School of Sport and Wellbeing
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Nicola Lowe is Professor of Nutritional Sciences and Co-Director of the International Institute of Nutritional Sciences and Food Safety Studies. Her research interests include micronutrient requirements, with a particular interest in zinc requirements and metabolism. She is also leading research activities addressing issues around malnutrition in North West Pakistan.
Nicola Lowe is Professor of Nutritional Sciences and Co-Director of the International Institute of Nutritional Science and Food Safety Studies at the University of Central Lancashire.
After graduating from the University of Liverpool with a PhD in trace mineral metabolism, Nicola spent four years as a postdoctoral research fellow at the University of California, Berkeley where she conducted research examining the homeostatic response to dietary zinc depletion.
Nicola's primary research interest is trace mineral metabolism. She is currently Chair of Zinc-Net, a network of international scientists brought together through funding from the European Commission (COST Action), to address issues relating to the role of zinc in human health.
Nicola is also the research director and a trustee for the Abaseen Foundation. This Lancashire based charity is working alongside community members in Khyber Pakhtunkhwa in north west Pakistan, to improve education and health care provision.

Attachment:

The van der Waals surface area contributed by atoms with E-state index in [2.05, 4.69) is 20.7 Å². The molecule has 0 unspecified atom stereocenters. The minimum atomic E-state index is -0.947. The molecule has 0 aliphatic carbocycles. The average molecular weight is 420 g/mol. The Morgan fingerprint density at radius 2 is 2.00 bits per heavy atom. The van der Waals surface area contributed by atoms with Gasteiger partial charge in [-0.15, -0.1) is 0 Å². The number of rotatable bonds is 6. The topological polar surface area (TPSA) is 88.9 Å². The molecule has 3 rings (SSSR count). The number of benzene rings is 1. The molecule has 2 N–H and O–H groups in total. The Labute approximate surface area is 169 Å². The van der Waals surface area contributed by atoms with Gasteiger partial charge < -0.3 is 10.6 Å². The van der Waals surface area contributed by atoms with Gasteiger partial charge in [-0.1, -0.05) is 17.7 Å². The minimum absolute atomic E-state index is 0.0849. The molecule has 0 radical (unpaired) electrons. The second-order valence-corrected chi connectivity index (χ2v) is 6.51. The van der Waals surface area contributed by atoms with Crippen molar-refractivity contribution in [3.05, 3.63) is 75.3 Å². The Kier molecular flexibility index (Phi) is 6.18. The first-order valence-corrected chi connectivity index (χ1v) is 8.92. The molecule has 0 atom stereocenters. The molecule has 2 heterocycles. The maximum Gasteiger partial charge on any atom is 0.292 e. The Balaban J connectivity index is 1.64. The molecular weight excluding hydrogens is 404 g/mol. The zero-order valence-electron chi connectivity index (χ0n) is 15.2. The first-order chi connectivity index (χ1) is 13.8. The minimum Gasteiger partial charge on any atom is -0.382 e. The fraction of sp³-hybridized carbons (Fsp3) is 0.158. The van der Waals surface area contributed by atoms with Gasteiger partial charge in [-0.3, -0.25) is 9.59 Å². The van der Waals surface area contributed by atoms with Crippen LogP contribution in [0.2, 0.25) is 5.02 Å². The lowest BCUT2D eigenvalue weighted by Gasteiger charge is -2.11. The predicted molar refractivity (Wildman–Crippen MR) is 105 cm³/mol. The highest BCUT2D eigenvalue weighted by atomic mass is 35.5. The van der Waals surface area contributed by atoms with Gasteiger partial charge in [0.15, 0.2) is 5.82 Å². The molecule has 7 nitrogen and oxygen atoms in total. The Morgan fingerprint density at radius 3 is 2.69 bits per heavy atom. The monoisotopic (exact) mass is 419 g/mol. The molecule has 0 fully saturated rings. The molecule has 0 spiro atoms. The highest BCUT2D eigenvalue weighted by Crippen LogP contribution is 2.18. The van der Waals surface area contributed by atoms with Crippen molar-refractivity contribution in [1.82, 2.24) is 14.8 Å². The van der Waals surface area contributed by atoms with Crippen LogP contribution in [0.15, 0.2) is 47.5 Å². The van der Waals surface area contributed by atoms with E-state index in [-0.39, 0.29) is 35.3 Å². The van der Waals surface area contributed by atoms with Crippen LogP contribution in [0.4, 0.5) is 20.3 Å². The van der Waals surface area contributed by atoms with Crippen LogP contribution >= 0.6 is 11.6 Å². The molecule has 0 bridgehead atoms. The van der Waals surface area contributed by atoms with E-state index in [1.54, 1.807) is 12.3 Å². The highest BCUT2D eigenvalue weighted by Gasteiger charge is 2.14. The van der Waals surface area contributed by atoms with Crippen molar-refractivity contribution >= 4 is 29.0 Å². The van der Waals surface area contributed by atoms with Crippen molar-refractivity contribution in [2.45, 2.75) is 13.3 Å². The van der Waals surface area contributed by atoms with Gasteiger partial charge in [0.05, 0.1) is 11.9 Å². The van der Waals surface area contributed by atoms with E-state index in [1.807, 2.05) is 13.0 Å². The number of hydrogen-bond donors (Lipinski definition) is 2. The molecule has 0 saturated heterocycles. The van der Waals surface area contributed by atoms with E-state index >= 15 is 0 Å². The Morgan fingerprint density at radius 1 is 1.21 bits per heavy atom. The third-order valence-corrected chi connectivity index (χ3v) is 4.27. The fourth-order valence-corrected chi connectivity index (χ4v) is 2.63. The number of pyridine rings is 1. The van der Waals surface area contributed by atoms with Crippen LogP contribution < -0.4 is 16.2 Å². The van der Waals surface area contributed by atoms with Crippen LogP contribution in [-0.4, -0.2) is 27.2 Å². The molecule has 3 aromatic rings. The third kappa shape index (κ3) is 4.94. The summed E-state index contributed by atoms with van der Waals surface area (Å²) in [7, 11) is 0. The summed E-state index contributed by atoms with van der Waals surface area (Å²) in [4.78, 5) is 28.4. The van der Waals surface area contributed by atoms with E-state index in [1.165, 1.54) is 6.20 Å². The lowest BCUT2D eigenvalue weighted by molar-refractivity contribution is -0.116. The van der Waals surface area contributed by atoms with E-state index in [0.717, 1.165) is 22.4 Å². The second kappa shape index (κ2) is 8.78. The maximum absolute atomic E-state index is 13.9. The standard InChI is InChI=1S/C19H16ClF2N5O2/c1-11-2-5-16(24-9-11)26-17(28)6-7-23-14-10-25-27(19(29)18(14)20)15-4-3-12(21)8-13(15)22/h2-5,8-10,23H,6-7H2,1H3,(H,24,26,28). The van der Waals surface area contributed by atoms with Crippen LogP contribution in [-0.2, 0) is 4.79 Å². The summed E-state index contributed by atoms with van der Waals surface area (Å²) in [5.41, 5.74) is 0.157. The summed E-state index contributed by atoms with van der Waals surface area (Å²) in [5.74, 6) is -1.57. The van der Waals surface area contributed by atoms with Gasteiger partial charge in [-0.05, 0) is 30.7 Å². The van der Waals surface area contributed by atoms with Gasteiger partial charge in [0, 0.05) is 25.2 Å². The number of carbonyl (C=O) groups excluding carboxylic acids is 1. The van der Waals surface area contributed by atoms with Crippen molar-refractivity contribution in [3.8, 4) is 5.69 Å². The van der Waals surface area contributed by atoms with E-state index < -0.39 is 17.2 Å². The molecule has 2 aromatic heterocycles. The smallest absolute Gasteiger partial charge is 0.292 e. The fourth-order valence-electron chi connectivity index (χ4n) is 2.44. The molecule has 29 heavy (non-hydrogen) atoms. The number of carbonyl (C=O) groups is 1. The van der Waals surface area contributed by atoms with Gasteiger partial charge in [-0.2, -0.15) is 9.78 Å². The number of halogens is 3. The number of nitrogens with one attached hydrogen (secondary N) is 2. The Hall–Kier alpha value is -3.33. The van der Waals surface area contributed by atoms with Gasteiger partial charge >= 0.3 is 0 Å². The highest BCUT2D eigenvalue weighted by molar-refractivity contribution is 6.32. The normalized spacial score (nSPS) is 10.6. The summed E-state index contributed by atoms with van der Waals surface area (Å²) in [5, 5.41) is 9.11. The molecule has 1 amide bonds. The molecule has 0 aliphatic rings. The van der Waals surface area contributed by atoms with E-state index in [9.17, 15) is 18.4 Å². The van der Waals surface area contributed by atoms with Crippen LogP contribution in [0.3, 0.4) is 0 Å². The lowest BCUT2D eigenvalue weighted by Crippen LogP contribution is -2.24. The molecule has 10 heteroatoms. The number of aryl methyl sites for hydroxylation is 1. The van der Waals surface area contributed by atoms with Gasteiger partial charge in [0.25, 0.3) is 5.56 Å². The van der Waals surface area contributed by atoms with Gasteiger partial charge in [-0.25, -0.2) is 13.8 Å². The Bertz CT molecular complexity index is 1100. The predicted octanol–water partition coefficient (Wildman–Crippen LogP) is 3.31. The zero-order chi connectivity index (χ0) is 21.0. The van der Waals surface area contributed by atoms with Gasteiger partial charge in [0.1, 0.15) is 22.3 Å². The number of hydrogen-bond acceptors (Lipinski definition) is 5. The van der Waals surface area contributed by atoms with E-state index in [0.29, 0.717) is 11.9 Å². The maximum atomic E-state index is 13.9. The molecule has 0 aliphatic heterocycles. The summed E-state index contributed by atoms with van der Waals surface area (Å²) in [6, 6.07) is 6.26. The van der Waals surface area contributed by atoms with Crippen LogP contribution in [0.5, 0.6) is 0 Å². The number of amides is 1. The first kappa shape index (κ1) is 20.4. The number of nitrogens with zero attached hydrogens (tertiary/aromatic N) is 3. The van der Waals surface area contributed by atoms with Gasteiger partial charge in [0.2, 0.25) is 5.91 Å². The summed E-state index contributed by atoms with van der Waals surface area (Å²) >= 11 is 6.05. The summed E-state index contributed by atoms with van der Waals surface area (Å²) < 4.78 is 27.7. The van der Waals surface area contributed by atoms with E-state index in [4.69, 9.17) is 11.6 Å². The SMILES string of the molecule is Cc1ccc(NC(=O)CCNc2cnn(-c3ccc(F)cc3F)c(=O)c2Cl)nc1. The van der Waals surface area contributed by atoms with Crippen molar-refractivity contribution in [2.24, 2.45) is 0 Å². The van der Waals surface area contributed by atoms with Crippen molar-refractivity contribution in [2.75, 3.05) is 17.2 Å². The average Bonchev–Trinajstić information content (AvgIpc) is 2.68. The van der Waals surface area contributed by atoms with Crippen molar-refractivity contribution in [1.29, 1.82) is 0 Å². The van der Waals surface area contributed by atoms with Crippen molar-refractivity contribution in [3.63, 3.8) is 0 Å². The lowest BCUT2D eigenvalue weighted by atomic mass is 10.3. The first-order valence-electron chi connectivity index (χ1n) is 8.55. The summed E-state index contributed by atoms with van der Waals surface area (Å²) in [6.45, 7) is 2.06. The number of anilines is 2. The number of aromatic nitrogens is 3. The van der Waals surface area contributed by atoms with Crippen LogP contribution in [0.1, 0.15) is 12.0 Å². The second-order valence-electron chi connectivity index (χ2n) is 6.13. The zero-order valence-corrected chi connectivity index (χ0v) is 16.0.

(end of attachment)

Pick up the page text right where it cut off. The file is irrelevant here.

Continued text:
In 2010, Nicola and her research team won The Times Higher Education’s International Collaboration of the Year award for their work to improve the nutrition and health status of communities in Pakistan and around the area of Blackburn, UK.
Nicola had an article published in The Conversation in July 2017 about foreign aid projects improving the well-being and economic prospects of a population, advancing nutrition and providing health care. The article is entitled ‘Aid not war – can foreign aid projects help improve national security?’
- Postgraduate Certificate in Teaching and Learning in Higher Education, University of Central Lancashire, 2005
- PhD Nutritional Biochemistry. Liverpool University, 1991
- BSc Biochemistry and Applied Zoology. University College of North Wales, Bangor, 1987
- Member of the Nutrition Society (since 1988)
- Registered Nutritionist and Fellow of the Association for Nutrition
- Member of the Zinc-UK group (since 2009) http://zinc-uk.org
- Chair of Zinc-Net (since 2013) http://www.cost.eu/domains_actions/fa/Actions/TD1304
A-L Stammers, N M Lowe, M Warthon Medina, S Patel, F Dykes, C Pérez-Rodrigo, L Serra-Majem, M Nissensohn and V Hall Moran. The relationship between zinc intake and growth in children aged 1-8 years: a systematic review and meta-analysis. European Journal of Clinical Nutrition. (in Press) doi: 10.1038/ejcn.2014.204.
Nissensohn M, Sánchez-Villegas A, Fuentes Lugo D, Henríquez Sánchez P, Doreste Alonso J, Peña Quintana L, Ruano C, Lowe NL, Hall Moran V, Skinner AL, Warthon-Medina M, Serra-Majem L. Effect of zinc intake on growth in infants: A meta-analysis. Crit Rev Food Sci Nutr. 2014 (in Press) DOI:10.1080/10408398.2013.802661
Silvia Bel-Serrat, Anna-Louise Stammers, Marisol Warthon-Medina, Victoria Hall Moran, Iris Iglesia-Altaba, Maria Hermoso, Luis A. Moreno, Nicola M. Lowe. Factors that affect zinc bioavailability and losses in adults and elderly people: a review and meta-analysis by the EURRECA network. Nutrition Reviews Vol. 72(5):334–352. (2013). doi:10.1111/nure.12105